Freud believed that dreams have a meaning which can be interpreted through the use of symbolic relationships[1]. Dreams can be divided into three categories in relation to their manifest and latent content[2]. The first category is dreams that are intelligible and that can be easily related to one’s mental life[3]. The second category is dreams which, although sensible and clear, have a confusing effect because they do not fit with our mental life[4]. And the third category is dreams that are incoherent, disconnected and seemingly meaningless[5]. It is the second and third categories which are significant concerning the manifest and latent content of dreams[6]. The manifest content of a dream is the fragmentary and illogical story that it tells[7]. The latent content of a dream is concerned with the ‘dream thoughts’ that occur within this dream story[8]. Freud asserts that, on analysis, the manifest content of a dream deals with material that is quite different to the latent thoughts[9]. The distinction between the two contents show that the essential content of a dream is obscured, playing a subordinate role and the most latent content is not even present or is only remotely alluded to it[10]. The more obscure the dream, the more displacement has occurred[11].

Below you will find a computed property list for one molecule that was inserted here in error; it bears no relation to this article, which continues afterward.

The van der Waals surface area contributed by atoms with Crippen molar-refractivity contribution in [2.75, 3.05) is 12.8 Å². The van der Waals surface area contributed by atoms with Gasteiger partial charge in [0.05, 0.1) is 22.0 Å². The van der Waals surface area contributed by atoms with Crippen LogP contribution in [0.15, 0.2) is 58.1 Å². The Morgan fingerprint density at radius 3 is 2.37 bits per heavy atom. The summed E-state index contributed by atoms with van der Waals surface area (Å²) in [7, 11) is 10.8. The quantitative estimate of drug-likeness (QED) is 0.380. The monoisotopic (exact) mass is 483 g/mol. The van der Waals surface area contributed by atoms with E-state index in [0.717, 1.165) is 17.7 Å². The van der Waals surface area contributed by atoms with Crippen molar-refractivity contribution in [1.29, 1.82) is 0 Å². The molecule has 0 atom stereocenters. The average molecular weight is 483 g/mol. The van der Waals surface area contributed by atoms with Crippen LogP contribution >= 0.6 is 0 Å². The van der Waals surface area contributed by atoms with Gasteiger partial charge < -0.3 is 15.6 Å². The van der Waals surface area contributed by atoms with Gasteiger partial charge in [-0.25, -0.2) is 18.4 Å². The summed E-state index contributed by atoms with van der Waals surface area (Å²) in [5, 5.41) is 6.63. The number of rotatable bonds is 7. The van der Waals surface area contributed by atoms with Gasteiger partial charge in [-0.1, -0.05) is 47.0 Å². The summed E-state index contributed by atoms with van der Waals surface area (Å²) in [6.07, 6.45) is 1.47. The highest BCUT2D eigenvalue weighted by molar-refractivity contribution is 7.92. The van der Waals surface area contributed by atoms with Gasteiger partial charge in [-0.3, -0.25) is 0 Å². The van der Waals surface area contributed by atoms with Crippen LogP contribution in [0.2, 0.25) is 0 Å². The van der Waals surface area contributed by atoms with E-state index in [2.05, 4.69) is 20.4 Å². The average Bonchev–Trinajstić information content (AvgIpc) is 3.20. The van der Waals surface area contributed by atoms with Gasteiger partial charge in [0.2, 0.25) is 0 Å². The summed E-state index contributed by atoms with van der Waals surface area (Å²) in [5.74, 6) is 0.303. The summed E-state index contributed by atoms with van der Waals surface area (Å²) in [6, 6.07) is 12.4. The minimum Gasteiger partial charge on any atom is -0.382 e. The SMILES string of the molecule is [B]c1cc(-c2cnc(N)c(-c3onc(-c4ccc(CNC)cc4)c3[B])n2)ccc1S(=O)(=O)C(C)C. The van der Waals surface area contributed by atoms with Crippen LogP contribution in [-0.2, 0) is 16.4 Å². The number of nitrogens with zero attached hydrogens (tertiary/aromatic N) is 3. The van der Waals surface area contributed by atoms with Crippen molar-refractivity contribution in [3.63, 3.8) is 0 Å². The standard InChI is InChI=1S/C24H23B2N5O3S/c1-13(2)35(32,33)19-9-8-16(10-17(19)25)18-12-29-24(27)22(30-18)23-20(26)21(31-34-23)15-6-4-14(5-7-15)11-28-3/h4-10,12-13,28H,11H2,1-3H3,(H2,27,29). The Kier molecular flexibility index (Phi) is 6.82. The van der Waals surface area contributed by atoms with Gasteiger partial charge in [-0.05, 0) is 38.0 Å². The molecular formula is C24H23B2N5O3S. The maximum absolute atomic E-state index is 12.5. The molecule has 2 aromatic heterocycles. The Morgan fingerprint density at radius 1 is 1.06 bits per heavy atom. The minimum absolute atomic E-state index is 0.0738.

[1] Freud, Sigmund. “On dreams (extract)” in The Essentials of Psycho-Analysis , Freud, Sigmund; Freud, Anna , 1986 , p.88

[2] ibid.

[3]ibid. p.89

[4] ibid.

[5] ibid.

[6] ibid.

[7] Smith, Dr. N., Lecture 20, The Unconscious, in “Mind, Meaning and Metaphysics”, PHI130, Macquarie University, 2011

[8] ibid.

[9] Freud, S. , “On dreams (extract)”, p.98

[10] ibid.

[11] ibid. p. 99

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